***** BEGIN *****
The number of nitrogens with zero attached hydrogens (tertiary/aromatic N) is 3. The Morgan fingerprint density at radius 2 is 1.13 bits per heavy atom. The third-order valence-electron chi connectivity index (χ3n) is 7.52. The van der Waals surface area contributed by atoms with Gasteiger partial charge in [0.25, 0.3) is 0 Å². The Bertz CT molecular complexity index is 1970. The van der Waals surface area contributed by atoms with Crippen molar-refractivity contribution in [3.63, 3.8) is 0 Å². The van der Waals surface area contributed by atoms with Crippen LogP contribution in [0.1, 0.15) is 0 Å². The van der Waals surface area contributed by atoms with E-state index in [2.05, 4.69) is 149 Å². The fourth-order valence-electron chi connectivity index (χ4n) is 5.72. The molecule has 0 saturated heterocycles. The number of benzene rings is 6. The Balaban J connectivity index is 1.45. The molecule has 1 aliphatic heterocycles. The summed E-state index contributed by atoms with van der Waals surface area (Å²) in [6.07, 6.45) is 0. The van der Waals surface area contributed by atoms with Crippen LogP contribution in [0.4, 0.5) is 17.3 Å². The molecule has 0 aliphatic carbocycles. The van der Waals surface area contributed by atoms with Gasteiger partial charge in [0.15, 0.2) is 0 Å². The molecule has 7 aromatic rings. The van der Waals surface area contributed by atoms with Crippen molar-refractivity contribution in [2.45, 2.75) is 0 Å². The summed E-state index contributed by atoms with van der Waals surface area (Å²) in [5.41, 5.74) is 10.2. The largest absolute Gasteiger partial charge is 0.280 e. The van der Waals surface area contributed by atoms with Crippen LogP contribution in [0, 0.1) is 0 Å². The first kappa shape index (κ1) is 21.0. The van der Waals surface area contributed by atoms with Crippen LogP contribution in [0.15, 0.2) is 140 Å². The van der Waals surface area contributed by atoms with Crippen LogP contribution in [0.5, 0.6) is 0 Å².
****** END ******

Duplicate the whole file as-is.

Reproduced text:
The number of nitrogens with zero attached hydrogens (tertiary/aromatic N) is 3. The Morgan fingerprint density at radius 2 is 1.13 bits per heavy atom. The third-order valence-electron chi connectivity index (χ3n) is 7.52. The van der Waals surface area contributed by atoms with Gasteiger partial charge in [0.25, 0.3) is 0 Å². The Bertz CT molecular complexity index is 1970. The van der Waals surface area contributed by atoms with Crippen molar-refractivity contribution in [3.63, 3.8) is 0 Å². The van der Waals surface area contributed by atoms with Crippen LogP contribution in [0.1, 0.15) is 0 Å². The van der Waals surface area contributed by atoms with E-state index in [2.05, 4.69) is 149 Å². The fourth-order valence-electron chi connectivity index (χ4n) is 5.72. The molecule has 0 saturated heterocycles. The number of benzene rings is 6. The Balaban J connectivity index is 1.45. The molecule has 1 aliphatic heterocycles. The summed E-state index contributed by atoms with van der Waals surface area (Å²) in [6.07, 6.45) is 0. The van der Waals surface area contributed by atoms with Crippen LogP contribution in [0.4, 0.5) is 17.3 Å². The molecule has 0 aliphatic carbocycles. The van der Waals surface area contributed by atoms with Gasteiger partial charge in [0.15, 0.2) is 0 Å². The molecule has 7 aromatic rings. The van der Waals surface area contributed by atoms with Crippen molar-refractivity contribution in [2.45, 2.75) is 0 Å². The summed E-state index contributed by atoms with van der Waals surface area (Å²) in [5.41, 5.74) is 10.2. The largest absolute Gasteiger partial charge is 0.280 e. The van der Waals surface area contributed by atoms with Crippen LogP contribution in [0, 0.1) is 0 Å². The first kappa shape index (κ1) is 21.0. The van der Waals surface area contributed by atoms with Crippen LogP contribution in [0.15, 0.2) is 140 Å². The van der Waals surface area contributed by atoms with Crippen LogP contribution in [0.5, 0.6) is 0 Å².